I added that paragraph about the "new mystical fervor" to this post at the last minute because I wanted to be true to Tolstoy's portrayal of this scene.

      The Countess Lydia Ivanovna is depicted as a shallow, overly dramatic, overly emotional woman. Though she urges Karenin to trust in Jesus, she also has her own designs on him. Desperate for support and friendship, He soon grants her the management of his household. Later, when Anna pleads for access to her son, the Countess manipulates Karenin into prohibiting Anna from seeing him. The Countess also tells Anna's son that his mother is dead to him.

      From this I get the impression that if there was a revival happening in St. Petersburg, Tolstoy wasn't thrilled about it.

      He later refers to Karenin's experience of "asking Christ in to his heart" as shallow and erroneous -- a "mock salvation."

      Anna Karenina has been referred to as Tolstoy's "spiritual autobiography". While reading it, I sometimes felt as though he was working through his spiritual questions and venting as he went along.

    2. Excellent background, thanks!

  2. For reference. This quote belongs with this post:

    "[Lydia Ivanovna] gave Aleksey Aleksandrovich moral support in the consciousness of her love and respect for him, and still more, as it was soothing for her to believe, in that she almost turned him to Christianity -- that is, from an indifferent and apathetic believer she turned him into an ardent and steadfast adherent of the new interpretation of Christian doctrine, which had been gaining ground of late in Petersburg. It was easy for Aleksey Aleksandrovich to believe in this teaching. Aleksey Aleksandrovich, like Lydia Ivanovna, and others who shared their views, was completely devoid of that depth of imaginative faculty, that spiritual faculty in virtue of which the conceptions evoked by the imagination become so vivid that they demand being brought into harmony with other conceptions, and with actual fact. He saw nothing impossible and inconceivable in the idea that death, though existing for unbelievers, did not exist for him, and that, as he was possessed of the most perfect faith, of the measure of which he was himself the judge, therefore there was no sin in his soul, and he was experiencing complete salvation here on earth.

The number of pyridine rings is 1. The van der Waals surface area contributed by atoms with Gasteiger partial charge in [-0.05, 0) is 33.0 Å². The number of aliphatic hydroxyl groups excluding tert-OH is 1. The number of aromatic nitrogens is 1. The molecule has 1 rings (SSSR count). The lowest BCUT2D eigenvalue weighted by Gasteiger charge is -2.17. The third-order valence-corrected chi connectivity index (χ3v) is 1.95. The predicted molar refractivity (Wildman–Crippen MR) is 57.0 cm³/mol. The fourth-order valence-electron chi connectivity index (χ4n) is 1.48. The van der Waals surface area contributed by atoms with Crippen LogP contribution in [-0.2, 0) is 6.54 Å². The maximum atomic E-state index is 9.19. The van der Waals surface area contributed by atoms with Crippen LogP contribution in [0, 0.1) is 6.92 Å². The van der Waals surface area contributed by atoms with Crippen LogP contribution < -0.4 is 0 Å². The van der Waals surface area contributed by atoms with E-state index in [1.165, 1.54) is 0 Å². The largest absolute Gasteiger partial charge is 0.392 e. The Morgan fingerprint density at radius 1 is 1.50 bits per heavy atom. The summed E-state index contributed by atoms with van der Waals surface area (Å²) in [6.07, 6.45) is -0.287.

"It is true that the erroneousness and shallowness of the conception of his faith was dimly perceptible to Aleksey Aleksandrovich, and he knew that when, without the slightest idea that his forgiveness was the action of a higher power, he had surrendered directly to the feeling of forgiveness, he had felt more happiness than now when he was thinking every instant that Christ was in his heart, and that in signing official papers he was doing His will. But for Aleksey Aleksandrovich it was a necessity to think that way; it was such a necessity for him in his humiliation to have at least some elevation, however imaginary, from which, looked down upon by all, he could look down on others, that he clung to his mock salvation as if it were genuine."